Justin Donald: Yeah. So, first of all, I admire your ability to just leave the comfort of everything you know to start a company that you hope will make it in a market that you’ve never been to. I mean, that’s just incredible. I love it. It’s very inspiring. And you know, what’s cool about your story is we get to celebrate one that did make it that went the full cycle. So, you’re literally like living out of a car, selling product from a car, and four years later, you get acquired by one of the largest in the space, what becomes the largest in all of the UK, right?
Sam Marks: Yeah. It was an incredible experience, day one to year four. I mean, it all happened very quick. We never had venture capital but it literally started out of living in a car selling and marketing product out of a car. And you know that full cycle up to living in a hostel to our first office, to having an actual decent apartment and not living off bread and noodles, to hiring staff. And there are so many complications along the way but it was just an incredible ride. And the second part of that business was actually going to China and starting our own manufacturing facility in China. And that was even a more interesting experience than the Britain experience of just being over in China in 2009, 2010 when like nobody was there and started that manufacturing. We ended up having 400 employees there and like only one of them spoke English. And, yeah, just like the experience of living out the factory and hanging out with these people and how fast innovation and production happens there is just mind-boggling. But you know, Justin, ever since I got out of that business, I’ve been on a path of trying to figure out how to replace the thrill of those four years and I haven’t found it yet. So, it is kind of fun to talk about it and remember it.
Justin Donald: Yeah. That’s cool. I’m glad that we can reminisce because the amount of value you were able to create in such a short period of time, I mean, four years. I mean, that’s incredible. You sold Sky Cig to a publicly-traded company for $100 million. That’s an incredible exit. Over the course of four years, you’ve got and you’re living so cheaply, right? You’re totally like pinching pennies. In some cases, unsure early on like, “Oh, is this real? Is this affiliate marketing? Am I going to keep getting paychecks? I’m going to keep living in a $300 apartment,” to living in a car until you upgrade to the hostel, then upgrade to an apartment to now have $100 million. I’d love to hear what that was like, that experience.
Sam Marks: Well, the negotiation was pretty grueling. The actual sales cycle was pretty grueling. We had two companies that were basically bidding on us but both of them almost fell out at the last minute and we were starting to have cash flow issues. And I think maybe just the fact that I had been testing e-cigarettes like nonstop for four years, my body was like over-nicotined out for lack of better words. I was pretty burnt out at that point. I was flying back and forth from China to Edinburgh like every two weeks and basically living at factories. And still, at that point, I was like living off basically nothing, just investing everything back into the business. But, you know, I was 28 when that whole thing happened, so it was sort of a surreal experience I’d never had before going through any type of sales process that big. You know, I was sitting across the table from the top 6 executives at Philip Morris and then the top 6 executives at Lorillard and having to do these pretty hard negotiations. So, it was, you know, it still is surreal to me. I ended up in the hospital for 10 days before closing. I think it was just literally because my body was so like burnt out and stressed out and didn’t know how to handle like that type of pressure because it was one of those things that was like, look, we’re going to get this deal done and that type of money is on the table or we’re not.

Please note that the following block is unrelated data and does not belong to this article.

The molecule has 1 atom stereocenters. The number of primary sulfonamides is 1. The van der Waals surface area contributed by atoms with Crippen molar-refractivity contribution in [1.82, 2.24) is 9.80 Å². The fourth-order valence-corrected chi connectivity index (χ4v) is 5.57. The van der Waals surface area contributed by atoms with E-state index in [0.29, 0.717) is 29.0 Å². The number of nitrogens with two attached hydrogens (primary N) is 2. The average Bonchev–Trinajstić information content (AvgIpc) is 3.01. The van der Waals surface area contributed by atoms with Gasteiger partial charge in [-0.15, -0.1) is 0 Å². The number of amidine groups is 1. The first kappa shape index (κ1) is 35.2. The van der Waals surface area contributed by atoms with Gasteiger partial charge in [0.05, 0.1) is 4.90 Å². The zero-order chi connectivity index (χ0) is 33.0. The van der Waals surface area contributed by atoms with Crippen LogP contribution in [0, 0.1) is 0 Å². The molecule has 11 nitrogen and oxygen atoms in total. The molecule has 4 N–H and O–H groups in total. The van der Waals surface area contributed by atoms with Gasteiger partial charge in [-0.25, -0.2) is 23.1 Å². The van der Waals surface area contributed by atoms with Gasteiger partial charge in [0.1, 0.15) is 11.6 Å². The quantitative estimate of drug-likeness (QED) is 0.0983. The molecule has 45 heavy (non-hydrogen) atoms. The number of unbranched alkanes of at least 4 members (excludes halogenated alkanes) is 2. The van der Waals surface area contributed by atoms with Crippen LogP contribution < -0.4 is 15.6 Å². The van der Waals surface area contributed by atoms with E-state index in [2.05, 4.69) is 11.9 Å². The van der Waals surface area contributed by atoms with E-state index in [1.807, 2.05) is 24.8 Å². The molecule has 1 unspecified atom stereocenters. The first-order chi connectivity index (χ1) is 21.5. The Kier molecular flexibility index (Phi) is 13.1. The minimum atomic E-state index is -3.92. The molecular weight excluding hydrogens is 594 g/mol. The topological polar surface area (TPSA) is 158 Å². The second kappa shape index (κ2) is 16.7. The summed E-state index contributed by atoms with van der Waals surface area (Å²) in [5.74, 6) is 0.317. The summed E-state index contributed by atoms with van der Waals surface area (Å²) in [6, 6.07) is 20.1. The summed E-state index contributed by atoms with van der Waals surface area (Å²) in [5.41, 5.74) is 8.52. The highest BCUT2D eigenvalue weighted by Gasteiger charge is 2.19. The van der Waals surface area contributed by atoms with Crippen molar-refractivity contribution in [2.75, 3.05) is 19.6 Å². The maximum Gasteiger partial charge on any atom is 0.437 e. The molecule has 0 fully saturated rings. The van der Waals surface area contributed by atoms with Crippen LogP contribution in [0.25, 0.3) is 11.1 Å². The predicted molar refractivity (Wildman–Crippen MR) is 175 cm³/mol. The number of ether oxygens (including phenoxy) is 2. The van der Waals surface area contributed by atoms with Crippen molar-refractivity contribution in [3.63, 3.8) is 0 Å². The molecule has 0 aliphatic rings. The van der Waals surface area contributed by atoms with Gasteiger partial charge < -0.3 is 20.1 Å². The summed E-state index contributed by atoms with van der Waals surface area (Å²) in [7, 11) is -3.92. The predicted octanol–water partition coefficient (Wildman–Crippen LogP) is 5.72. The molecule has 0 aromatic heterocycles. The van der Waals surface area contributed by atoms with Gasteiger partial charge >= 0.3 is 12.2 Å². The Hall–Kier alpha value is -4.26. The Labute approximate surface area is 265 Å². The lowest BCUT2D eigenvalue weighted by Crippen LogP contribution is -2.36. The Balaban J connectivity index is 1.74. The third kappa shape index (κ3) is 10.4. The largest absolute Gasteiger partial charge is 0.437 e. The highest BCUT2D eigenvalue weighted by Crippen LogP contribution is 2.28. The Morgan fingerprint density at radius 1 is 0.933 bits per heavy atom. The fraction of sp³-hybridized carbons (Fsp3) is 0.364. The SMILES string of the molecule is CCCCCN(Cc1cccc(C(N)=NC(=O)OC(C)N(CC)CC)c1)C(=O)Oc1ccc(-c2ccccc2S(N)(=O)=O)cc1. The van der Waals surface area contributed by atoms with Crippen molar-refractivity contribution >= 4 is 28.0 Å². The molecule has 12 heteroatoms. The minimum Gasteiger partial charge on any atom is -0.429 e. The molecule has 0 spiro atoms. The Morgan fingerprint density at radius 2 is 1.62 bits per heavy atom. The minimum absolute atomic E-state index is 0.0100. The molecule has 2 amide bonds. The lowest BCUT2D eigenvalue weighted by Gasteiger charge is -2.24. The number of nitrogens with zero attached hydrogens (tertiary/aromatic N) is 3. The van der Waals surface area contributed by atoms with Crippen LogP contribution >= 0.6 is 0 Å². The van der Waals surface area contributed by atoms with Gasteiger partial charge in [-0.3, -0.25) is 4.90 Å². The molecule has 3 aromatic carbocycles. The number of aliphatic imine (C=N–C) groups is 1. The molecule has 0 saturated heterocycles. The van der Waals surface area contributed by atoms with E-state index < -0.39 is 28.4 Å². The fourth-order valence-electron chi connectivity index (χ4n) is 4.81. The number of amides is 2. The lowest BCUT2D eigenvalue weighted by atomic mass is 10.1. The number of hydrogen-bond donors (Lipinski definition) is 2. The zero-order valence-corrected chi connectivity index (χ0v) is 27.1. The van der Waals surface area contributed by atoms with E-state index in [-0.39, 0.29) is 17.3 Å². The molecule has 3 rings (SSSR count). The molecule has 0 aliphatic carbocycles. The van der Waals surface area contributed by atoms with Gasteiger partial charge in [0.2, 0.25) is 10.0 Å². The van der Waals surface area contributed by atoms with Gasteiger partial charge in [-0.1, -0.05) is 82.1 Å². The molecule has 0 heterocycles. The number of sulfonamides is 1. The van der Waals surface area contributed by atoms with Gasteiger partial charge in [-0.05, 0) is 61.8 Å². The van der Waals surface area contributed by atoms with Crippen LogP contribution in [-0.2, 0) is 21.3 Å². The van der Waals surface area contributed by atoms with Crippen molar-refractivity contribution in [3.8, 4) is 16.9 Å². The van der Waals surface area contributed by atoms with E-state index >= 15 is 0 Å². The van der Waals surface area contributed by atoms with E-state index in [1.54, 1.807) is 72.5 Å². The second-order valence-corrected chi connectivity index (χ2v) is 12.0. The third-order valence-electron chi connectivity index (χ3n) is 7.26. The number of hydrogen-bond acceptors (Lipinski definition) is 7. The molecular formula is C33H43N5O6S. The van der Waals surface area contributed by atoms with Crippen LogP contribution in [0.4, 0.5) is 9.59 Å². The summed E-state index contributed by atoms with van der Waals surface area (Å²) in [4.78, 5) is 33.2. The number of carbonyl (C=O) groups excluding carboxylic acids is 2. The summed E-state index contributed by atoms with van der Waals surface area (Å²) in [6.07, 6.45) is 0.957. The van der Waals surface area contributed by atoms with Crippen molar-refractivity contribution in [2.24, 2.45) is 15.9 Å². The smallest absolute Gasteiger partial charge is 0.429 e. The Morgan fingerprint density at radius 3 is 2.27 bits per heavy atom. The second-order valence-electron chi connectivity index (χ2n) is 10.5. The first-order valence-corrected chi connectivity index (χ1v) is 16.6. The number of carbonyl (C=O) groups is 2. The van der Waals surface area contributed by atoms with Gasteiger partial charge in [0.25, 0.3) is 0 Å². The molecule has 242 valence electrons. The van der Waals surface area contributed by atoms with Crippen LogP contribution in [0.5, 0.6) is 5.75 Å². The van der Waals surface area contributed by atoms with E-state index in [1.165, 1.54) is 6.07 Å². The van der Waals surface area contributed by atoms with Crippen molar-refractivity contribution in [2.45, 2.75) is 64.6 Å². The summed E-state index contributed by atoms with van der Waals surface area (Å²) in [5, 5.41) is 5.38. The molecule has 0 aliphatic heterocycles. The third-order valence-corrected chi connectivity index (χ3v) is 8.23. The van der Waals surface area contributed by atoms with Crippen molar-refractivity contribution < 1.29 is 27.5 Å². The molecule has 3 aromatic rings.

And this whole thing is probably going to fall apart and they’re going to eat your lunch because there’s no investing going into these companies. It was still way too gray. No one knew if tobacco was going to own it, pharmaceuticals is going to own it, or governments were just going to shut you down. And I woke up every single day not knowing what that future was going to look like. I woke up every single day thinking this can end tomorrow. And so, I was always trying to get a deal done and fortunately, we were able to. I was pretty strong at that age but it really took the life out of me but, man, what an incredible experience. The actual deal turned out to be 50% cash upfront and 50% earnout, and the earnout was really straightforward. So, we thought it was basically a lock but literally, the week after we completed the deal and got the first half in, we ended up in litigation with a superpower more or less to say. So, the earnout basically got frustrated pretty quick and the relationships between us and the buyer were not smooth from that point forward. So, we did okay in the earnout but we didn’t get that full allotment but needless to say, we still did very good. It was myself and three other partners. So, you know, for a 28-year-old, it’s certainly life-changing money.